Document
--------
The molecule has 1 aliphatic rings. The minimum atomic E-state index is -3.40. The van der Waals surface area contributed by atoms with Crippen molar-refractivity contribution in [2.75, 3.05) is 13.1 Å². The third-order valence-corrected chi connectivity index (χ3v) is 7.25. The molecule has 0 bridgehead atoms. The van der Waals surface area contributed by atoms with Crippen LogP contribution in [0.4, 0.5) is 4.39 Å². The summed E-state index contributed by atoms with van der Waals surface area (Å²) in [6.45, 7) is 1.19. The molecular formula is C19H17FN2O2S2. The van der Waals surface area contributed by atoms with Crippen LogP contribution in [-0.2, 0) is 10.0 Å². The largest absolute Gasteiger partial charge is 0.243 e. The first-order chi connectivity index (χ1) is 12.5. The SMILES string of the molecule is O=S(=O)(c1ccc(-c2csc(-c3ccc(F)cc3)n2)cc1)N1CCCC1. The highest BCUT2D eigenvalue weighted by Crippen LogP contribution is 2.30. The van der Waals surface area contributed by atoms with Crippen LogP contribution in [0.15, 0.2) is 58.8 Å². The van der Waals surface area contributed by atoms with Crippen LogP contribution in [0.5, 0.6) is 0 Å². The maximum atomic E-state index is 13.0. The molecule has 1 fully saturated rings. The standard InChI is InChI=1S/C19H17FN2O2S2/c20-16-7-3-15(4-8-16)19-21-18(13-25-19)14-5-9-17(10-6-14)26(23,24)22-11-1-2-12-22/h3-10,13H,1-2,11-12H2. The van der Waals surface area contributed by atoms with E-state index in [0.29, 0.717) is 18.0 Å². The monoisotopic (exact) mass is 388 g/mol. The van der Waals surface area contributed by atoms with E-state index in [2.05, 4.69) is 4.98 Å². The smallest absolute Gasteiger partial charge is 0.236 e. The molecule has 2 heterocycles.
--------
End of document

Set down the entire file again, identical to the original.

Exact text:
The molecule has 1 aliphatic rings. The minimum atomic E-state index is -3.40. The van der Waals surface area contributed by atoms with Crippen molar-refractivity contribution in [2.75, 3.05) is 13.1 Å². The third-order valence-corrected chi connectivity index (χ3v) is 7.25. The molecule has 0 bridgehead atoms. The van der Waals surface area contributed by atoms with Crippen LogP contribution in [0.4, 0.5) is 4.39 Å². The summed E-state index contributed by atoms with van der Waals surface area (Å²) in [6.45, 7) is 1.19. The molecular formula is C19H17FN2O2S2. The van der Waals surface area contributed by atoms with Crippen LogP contribution in [-0.2, 0) is 10.0 Å². The largest absolute Gasteiger partial charge is 0.243 e. The first-order chi connectivity index (χ1) is 12.5. The SMILES string of the molecule is O=S(=O)(c1ccc(-c2csc(-c3ccc(F)cc3)n2)cc1)N1CCCC1. The highest BCUT2D eigenvalue weighted by Crippen LogP contribution is 2.30. The van der Waals surface area contributed by atoms with Crippen LogP contribution in [0.15, 0.2) is 58.8 Å². The van der Waals surface area contributed by atoms with Crippen LogP contribution in [0.5, 0.6) is 0 Å². The maximum atomic E-state index is 13.0. The molecule has 1 fully saturated rings. The standard InChI is InChI=1S/C19H17FN2O2S2/c20-16-7-3-15(4-8-16)19-21-18(13-25-19)14-5-9-17(10-6-14)26(23,24)22-11-1-2-12-22/h3-10,13H,1-2,11-12H2. The van der Waals surface area contributed by atoms with E-state index in [0.29, 0.717) is 18.0 Å². The monoisotopic (exact) mass is 388 g/mol. The van der Waals surface area contributed by atoms with E-state index in [2.05, 4.69) is 4.98 Å². The smallest absolute Gasteiger partial charge is 0.236 e. The molecule has 2 heterocycles.